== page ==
That’s just one of the rules. There’re many others, all of them indoctrinated into me by my father from the time I was born. Never smile or laugh or giggle, never cry or get teary-eyed. At all times, carry a bland, stoic expression; the only emotions that ever crack the surface of people’s faces are heper-cravings and romantic-lust, and I am obviously to have nothing to do with either. Never forget to apply butter liberally all over your body when venturing out in the daytime. Because in a world like this, it’s a tough task explaining a sunburn, or even a suntan. So many other rules, enough to fill a notebook, not that I ever felt inclined to write them down. Being caught with a “rulebook” would be just as damning as a sunburn.
Besides, my father reminded me of the rules every day. As the sun was going down, over breakfast, he’d go over a few of the many rules. Like: Don’t make friends; don’t inadvertently fall asleep in class (boring classes and long bus rides were especially dangerous); don’t clear your throat; don’t ace your exams, even though they insult your intelligence; don’t let your good looks get the better of you; no matter how the girls might throw their hearts and bodies at you, never give in to that temptation. Because you must always remember that your looks are a curse, not a blessing. Never forget that. He’d say all this while giving my nails a quick once-over, making sure that they weren’t chipped or scratched. The rules are now so ingrained in me, they’re as unbendable as the rules of nature. I’ve never been tempted to break any of them.
Except one. When I first started taking the horse-drawn school bus, my father forbade me from looking back at him to wave good-bye. Because people never do that. That was a hard rule for me, initially. For the first few nights of school, as I stepped onto the bus, it took everything in me to freeze myself, to not look back and wave good-bye. It was like a reflex, an insuppressible cough. I was just a kid back then, too, which made it doubly hard.
I broke that rule only one time, seven years ago. It was the night after my father staggered into the house, his clothes disheveled as if he’d been in a tussle, his neck punctured. He’d gotten careless, just a momentary lapse, and now he had two clear incisions in his neck. Sweat poured down his face, staining his shirt. You could see he already knew. A frenzied look in his eyes, panic running up his arms as he gripped me tight. “You’re alone now, my son,” he said through clenched teeth, spasms starting to ripple across his chest. Minutes later, when he started to shiver, his face shockingly cold to the touch, he stood up. He rushed out the door into the dawn light. I locked the door as he’d instructed me to do and ran to my room. I stuffed my face into the pillow and screamed and screamed. I knew what he was doing at that very moment: running, as far away from the house before he transformed and the rays of sunlight became like waterfalls of acid burning through his hair, his muscles, his bones, his kidney, lungs, heart.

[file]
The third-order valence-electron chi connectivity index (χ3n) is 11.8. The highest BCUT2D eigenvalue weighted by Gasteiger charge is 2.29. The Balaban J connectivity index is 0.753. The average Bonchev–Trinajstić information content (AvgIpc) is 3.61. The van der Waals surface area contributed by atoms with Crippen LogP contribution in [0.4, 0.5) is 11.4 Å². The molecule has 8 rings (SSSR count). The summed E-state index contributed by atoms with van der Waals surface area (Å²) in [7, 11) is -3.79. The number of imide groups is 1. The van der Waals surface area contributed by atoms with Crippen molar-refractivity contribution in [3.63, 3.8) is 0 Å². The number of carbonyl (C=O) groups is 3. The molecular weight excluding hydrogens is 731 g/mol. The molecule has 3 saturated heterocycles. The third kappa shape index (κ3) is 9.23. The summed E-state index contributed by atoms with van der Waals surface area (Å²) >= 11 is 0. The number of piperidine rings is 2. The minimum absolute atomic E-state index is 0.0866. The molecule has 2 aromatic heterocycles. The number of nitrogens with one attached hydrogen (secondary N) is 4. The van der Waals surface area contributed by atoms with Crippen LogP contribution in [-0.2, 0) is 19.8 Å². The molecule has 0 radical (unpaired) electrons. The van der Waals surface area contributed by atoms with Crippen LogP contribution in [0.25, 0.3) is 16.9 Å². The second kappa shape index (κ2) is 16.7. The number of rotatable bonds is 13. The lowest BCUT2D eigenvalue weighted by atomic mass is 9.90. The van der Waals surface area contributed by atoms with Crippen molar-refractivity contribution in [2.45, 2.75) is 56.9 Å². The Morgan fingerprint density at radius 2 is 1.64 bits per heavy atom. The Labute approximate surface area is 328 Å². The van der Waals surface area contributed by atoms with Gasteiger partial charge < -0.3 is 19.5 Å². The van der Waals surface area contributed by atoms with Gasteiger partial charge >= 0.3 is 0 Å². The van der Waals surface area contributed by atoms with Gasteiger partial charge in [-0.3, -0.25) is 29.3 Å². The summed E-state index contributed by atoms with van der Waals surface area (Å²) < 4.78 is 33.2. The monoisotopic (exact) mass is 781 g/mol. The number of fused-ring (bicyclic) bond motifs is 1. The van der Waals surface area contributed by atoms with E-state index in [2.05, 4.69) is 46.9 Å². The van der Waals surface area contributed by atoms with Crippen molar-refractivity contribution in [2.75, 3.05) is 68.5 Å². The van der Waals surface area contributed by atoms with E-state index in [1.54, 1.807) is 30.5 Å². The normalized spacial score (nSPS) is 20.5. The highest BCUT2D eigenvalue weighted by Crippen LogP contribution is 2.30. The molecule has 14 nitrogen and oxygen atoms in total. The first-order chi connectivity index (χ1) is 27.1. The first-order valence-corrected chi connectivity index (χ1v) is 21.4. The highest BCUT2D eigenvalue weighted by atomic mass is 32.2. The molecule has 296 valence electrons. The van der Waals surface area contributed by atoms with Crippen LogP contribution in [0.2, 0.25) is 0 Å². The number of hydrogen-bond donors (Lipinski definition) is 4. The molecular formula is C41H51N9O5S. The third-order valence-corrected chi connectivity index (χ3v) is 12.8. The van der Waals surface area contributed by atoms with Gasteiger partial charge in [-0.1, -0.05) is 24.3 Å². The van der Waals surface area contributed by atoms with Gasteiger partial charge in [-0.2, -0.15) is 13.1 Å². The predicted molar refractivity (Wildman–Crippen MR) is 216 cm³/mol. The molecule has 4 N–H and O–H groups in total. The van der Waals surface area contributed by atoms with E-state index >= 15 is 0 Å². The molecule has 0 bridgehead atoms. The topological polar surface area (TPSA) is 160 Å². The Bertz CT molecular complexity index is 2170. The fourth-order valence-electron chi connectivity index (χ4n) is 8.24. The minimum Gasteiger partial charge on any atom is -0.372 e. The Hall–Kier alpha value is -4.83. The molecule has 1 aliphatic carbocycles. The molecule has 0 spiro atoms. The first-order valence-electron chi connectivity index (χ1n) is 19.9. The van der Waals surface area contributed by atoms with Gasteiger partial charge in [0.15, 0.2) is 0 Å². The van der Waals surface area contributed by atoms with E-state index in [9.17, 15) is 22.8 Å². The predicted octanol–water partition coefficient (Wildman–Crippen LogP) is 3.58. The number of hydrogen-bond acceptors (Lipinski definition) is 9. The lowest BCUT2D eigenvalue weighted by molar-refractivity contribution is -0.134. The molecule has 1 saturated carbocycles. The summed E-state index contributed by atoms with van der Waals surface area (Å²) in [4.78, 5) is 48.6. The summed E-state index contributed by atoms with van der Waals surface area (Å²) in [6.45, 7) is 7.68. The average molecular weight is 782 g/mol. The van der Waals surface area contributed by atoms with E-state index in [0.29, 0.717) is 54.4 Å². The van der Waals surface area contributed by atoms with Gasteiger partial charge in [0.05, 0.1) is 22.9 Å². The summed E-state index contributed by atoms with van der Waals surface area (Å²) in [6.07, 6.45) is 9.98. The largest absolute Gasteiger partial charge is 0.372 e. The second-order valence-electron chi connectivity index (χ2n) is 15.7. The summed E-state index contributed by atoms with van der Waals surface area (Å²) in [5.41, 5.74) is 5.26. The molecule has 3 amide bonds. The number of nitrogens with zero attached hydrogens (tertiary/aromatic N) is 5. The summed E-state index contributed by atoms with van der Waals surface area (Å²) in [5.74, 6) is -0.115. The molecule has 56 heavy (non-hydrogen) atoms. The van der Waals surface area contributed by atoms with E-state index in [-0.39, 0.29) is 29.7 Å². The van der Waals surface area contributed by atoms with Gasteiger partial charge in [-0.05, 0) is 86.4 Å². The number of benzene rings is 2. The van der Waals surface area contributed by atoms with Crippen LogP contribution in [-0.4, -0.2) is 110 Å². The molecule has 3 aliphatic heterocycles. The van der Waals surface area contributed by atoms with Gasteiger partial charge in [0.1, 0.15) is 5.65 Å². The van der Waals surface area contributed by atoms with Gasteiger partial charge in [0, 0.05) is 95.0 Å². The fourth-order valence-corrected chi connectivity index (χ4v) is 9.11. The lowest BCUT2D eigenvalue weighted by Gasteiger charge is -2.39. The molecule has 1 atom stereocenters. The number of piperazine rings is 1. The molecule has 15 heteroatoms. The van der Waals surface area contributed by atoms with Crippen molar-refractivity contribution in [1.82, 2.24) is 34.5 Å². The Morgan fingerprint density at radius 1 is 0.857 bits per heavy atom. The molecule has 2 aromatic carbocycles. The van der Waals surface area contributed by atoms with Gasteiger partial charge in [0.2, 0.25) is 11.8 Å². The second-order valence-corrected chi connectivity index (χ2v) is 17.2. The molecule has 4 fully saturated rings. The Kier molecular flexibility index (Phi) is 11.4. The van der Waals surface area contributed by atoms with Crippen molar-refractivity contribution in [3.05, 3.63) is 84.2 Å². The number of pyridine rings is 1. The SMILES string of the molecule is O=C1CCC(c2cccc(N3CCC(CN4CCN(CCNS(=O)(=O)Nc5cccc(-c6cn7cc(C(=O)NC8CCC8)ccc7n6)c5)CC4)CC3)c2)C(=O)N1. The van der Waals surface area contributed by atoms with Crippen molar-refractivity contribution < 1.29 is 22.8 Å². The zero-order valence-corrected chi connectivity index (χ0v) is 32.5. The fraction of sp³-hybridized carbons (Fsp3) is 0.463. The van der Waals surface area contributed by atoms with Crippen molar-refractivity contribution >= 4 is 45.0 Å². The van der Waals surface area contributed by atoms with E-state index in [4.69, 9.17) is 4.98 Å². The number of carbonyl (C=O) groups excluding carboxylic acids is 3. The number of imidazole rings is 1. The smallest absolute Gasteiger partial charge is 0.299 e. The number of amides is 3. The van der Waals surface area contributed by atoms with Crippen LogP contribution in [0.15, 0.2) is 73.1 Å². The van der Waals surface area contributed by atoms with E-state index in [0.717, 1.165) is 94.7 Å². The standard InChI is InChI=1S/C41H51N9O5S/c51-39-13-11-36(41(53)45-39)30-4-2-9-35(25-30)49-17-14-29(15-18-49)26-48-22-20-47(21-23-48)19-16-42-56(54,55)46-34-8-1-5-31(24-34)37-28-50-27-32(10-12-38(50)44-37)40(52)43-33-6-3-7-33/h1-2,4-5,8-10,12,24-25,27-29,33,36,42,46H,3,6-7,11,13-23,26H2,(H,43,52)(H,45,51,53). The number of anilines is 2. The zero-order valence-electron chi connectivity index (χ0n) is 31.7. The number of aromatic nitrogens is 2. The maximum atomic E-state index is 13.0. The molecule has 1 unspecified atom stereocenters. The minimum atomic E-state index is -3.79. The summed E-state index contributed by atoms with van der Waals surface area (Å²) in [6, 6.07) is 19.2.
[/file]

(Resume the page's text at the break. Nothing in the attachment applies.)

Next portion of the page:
The next night, as the school bus pulled up in front of my house, steam gushing from the horses’ wide and wet nostrils, I broke the rule. I couldn’t help myself: I turned around as I stepped onto the bus. But by then, it didn’t matter. The driveway was empty in the dark birth of night. My father was not there. Not then or ever again.
My father was right. I became alone that day. We were once a family of four, but that was a long time ago. Then it was just my father and me, and it was enough. I missed my mother and sister, but I was too young to form any real attachments with them. They are vague shapes in my memory. Sometimes, though, even now, I hear the voice of a woman singing and it always catches me off guard. I hear it and I think: Mother had a really pretty voice. My father, though. He missed them terribly. I never saw him cry, not even after we had to burn all the photos and notebooks. But I’d wake up in the middle of the day and find him staring out the unshuttered window, a beam of sunshine plunging down on his heavy face, his broad shoulders shaking.
My father had prepared me to be alone. He knew that day would eventually come, although I think deep down he believed it was he who would be the last one left, not me. He spent years drilling the rules into me so I knew them better than my own self. Even now, as I get ready for school at dusk, that laborious process of washing, filing my nails, shaving my arms and legs (and recently, even a few chest hairs), rubbing ointment (to mask the odor), polishing my fake fangs, I hear his voice in my head, going over the rules.
Like today. Just as I’m slipping on my socks, I hear his voice. The usual warnings: Don’t go to sleepovers; don’t hum or whistle. But then I hear this rule he’d say maybe just once or twice a year. He said it so infrequently, maybe it wasn’t a rule but something else, like a life motto. Never forget who you are. I never knew why my father would say that. Because it’s like saying don’t forget water is wet, the sun is bright, snow is cold. It’s redundant. There’s no way I could ever forget who I am. I’m reminded every moment of every day. Every time I shave my legs or hold in a sneeze or stifle a laugh or pretend to flinch at a slip of stray light, I am reminded of who I am.
A fake person.
Copyright © 2012 by Andrew Fukuda